The Augusta decision is noteworthy in that in seeking shareholder approval of a rights plan in the face of a hostile bid, the Augusta board aligned itself with the approach favoured by the CSA Proposal. The BCSC stopped short of permitting Augusta’s rights plan to remain in effect until Augusta’s next annual meeting – which was a feature of the CSA Proposal – opting instead to allow the rights plan to remain in effect for an additional 75 days. This may reflect new thinking by the regulators regarding the longevity of a rights plan and whether a bidder must requisition a meeting to seek a further shareholder vote on a rights plan. In addition, by mandating an automatic 10 day extension upon take up of any shares by HudBay, the BCSC has adopted one of the recommendations of the AMF Proposal as well as a long standing feature of “permitted bids” under shareholder approved rights plans.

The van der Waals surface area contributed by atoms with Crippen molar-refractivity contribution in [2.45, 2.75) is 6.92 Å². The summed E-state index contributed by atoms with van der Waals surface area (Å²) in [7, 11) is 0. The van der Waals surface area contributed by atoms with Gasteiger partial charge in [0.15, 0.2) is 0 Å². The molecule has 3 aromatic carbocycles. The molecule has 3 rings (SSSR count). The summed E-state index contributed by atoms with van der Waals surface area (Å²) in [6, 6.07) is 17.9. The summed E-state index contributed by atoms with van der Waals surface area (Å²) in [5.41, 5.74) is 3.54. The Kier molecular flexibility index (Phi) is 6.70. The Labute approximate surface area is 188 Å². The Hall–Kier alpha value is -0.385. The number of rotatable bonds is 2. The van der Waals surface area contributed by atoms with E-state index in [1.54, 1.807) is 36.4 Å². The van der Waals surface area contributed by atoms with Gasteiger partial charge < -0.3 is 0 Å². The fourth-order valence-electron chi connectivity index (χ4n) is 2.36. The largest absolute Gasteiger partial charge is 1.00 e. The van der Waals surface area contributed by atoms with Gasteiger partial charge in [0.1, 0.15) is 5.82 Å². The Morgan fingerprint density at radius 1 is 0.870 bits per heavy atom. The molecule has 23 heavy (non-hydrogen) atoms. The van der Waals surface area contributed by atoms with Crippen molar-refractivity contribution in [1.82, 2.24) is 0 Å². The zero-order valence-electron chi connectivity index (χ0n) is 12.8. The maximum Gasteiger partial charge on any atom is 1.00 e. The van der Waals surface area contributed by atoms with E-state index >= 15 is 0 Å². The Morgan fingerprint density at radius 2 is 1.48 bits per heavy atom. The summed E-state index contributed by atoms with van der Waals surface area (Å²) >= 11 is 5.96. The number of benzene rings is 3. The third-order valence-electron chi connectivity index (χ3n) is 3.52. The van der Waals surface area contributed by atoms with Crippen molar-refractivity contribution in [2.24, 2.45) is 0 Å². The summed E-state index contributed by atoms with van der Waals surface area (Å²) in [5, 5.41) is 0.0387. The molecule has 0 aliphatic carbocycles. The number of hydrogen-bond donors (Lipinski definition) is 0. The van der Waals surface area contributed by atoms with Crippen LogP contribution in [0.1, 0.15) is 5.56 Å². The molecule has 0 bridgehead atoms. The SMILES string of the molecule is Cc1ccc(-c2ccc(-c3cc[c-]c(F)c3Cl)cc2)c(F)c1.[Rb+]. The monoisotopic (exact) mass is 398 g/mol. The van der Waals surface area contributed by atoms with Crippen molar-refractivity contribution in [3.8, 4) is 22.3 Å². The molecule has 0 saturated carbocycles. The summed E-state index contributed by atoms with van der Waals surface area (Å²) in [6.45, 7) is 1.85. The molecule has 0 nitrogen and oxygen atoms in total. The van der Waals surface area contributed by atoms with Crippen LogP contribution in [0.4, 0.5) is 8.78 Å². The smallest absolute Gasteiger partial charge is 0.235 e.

The reasons of the BCSC for its Augusta decision, when released, may set out the approach that Canadian securities regulators will take while the competing proposals remain outstanding. The pattern that appears to be emerging is that if the target of a hostile bid is able to obtain shareholder approval for a rights plan in the face of an offer, the commissions will respect the voice of the shareholders and give the target time to pursue other options.
HudBay announced on May 5, 2014 that it would amend its offer to provide a 10-day extension if it takes up any shares and extend the expiration of its offer to May 16, 2014. Augusta subsequently announced that notwithstanding the extension of HudBay’s offer to May 16, 2014, Augusta’s rights plan will remain in full force and effect until the Company’s next annual general meeting of shareholders in 2015 and that Augusta’s rights plan will only be cease traded if HudBay extends its offer until July 16, 2014 and HudBay further extends its offer for an additional 10 days following any take up of Augusta shares.
Authored by Clay Horner, Robert M. Yalden, Donald Gilchrist, Emmanuel Pressman, Jeremy Fraiberg, Alex Gorka